Comparison of Module Development Processes Based on QuecOpen and QuecPython

Another advantage of QuecPython is the built-in rich and practical libraries. In addition to the core standard library of MicroPython, QuecPython provides a series of IoT-related libraries, including voice calls, SMS, MQTT, and base station positioning, and supports mainstream cloud platforms such as Alibaba Cloud and Tencent Cloud. With less than 20 lines of code, a simple connection to Alibaba Cloud can be realized.

Typical Products Developed with QuecPython

Currently, QuecPython solutions have been applied in various scenarios such as smart home appliances, industrial control, and intelligent transportation. Companies have launched dozens of products based on QuecPython solutions, including car locators, DTUs, and 4G intercoms. Due to its low learning curve and short development cycle, QuecPython is also very suitable for rapid prototyping and course experiments.

Differences Between QuecPython and Traditional Development Solutions

Many beginners using QuecPython may have prior experience with various software and hardware platforms. However, QuecPython, as a new type of Internet of Things (IoT) development solution, has significant differences compared to traditional development solutions. It is necessary to understand these differences before diving into development.

Differences from Traditional Microcontroller (MCU) Development

Differences in Principle and Characteristic

  • QuecPython differs from traditional MCU development, such as STM32, as it is not bare-metal development but built on top of a complete operating system. Most of the experience gained from bare-metal development cannot be directly applied to QuecPython development, and developers should avoid being misled by past experiences.
  • As a script development solution, QuecPython abstracts away many low-level details. Concepts such as stacks, registers, DMA, and NVIC involved in traditional MCU development usually do not appear in QuecPython development.
  • Due to the use of scripting languages, QuecPython has a slower execution speed. Therefore, QuecPython may not be suitable for applications with high-performance and timing precision requirements, such as pulse counting, ADC waveform acquisition, or operations with single-wire sensors like DS18B20, which can be implemented using traditional MCUs.
  • QuecPython's execution speed is significantly influenced by the language itself, so there is no need to excessively focus on factors like the chip's clock frequency. However, during script execution, the available runtime memory (RAM) dynamically changes. It is important to closely monitor available memory during development and debugging to avoid memory overflow and program crashes.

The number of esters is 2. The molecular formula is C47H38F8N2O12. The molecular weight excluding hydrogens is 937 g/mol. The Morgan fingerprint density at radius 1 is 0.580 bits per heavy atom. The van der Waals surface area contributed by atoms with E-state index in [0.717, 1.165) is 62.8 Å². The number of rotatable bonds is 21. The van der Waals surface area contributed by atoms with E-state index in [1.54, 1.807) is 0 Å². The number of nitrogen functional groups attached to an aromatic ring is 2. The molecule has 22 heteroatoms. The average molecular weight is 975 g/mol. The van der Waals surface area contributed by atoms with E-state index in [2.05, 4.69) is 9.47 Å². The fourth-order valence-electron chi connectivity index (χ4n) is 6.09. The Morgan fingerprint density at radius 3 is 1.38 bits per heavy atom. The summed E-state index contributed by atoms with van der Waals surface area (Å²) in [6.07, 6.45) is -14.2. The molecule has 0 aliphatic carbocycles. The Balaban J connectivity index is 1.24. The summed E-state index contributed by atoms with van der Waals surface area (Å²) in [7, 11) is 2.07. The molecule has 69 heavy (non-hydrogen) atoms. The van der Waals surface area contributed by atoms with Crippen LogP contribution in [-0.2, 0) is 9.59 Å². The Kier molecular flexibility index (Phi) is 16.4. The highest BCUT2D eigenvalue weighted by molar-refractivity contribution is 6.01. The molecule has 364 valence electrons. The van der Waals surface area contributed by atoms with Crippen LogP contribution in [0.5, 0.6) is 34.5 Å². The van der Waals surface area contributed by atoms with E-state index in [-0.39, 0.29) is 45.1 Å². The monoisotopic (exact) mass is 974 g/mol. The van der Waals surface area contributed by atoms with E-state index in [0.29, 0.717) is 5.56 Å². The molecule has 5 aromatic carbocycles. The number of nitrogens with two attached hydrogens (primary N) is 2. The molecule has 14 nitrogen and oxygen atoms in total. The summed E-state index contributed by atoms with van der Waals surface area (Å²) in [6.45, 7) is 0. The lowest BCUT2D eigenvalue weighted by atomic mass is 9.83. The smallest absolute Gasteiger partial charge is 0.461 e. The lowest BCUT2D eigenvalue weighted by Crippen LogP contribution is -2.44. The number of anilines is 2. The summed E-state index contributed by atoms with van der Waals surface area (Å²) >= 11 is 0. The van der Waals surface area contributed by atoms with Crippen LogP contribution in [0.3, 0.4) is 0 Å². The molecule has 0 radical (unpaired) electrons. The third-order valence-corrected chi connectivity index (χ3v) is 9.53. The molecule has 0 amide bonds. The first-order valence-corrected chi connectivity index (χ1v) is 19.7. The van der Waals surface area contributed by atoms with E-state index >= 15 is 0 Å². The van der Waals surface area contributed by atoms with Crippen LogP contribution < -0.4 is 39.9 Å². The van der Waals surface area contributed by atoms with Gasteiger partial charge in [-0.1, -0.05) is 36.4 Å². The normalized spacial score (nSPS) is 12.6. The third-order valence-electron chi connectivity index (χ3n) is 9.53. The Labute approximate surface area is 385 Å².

Differences in Development Process

Compared to traditional MCU development, QuecPython is more similar to developing mobile apps. The process of QuecPython development is comparable to developing an Android app, which involves the following steps:

  • Environment Setup: QuecPython, as a scripting language development solution, does not require a traditional SDK or the construction of a specialized development environment. Users only need to manually download the firmware containing the QuecPython scripting language interpreter into the module to begin development.
  • Code Writing: QuecPython does not require specialized IDEs like Keil. Code (script files) can be written using common text editors such as VSCode, PyCharm, or even Notepad ++.
  • Program Download: After writing the script files, there is no need for compilation or the use of separate programmers and simulators. The script files can be directly copied to the module for debugging and execution, similar to copying files to a USB drive. The module can store multiple scripts (apps) and other resource files simultaneously, allowing flexible invocation and execution of script files based on user needs.
  • Debugging and Execution: QuecPython does not provide traditional MCU debugging features like breakpoints, step-by-step execution, or memory analysis. Instead, the script's execution result (or error information) is used to determine its status.

Differences from QuecOpen Development

Schematic Diagram of the Difference Between QuecPython and QuecOpen in System Architecture
  • Development Difficulty: Compared to QuecOpen, QuecPython has a lower entry barrier, abundant and open resources, and a quick learning curve. It eliminates the need for repetitive firmware compilation and burning, making debugging easier. QuecPython also comes with a wide range of built-in functional libraries, reducing the need for custom development. Overall, the development cycle is significantly shorter and the cost is lower compared to QuecOpen.
  • Performance: From an architectural standpoint, QuecPython ported the MicroPython interpreter on top of the QuecOpen system as a running task. The user's scripts are parsed and executed within the MicroPython interpreter. This mechanism results in QuecPython having lower performance compared to QuecOpen.
  • Resources and Flexibility: While QuecPython reduces the complexity and difficulty of programming by abstracting away various low-level details, it also decreases development flexibility. QuecPython provides fewer accessible resources and functionalities compared to QuecOpen, and users cannot directly modify or customize the built-in functional components.
  • Peripheral Interfaces: QuecPython and QuecOpen differ in terms of the number, numbering scheme, and initial levels of peripheral interfaces (such as GPIO and I2C). When referring to documentation such as the "Hardware Design" or "Compatible Design", special attention should be paid to avoid directly applying QuecOpen-related data to QuecPython development. It is recommended to refer to the online documentation for QuecPython development.

Differences from Standard AT Development

The differences between QuecPython development and traditional AT command development have been detailed in the previous document. In summary, they can be seen as two separate and independent development solutions, rather than coexisting options.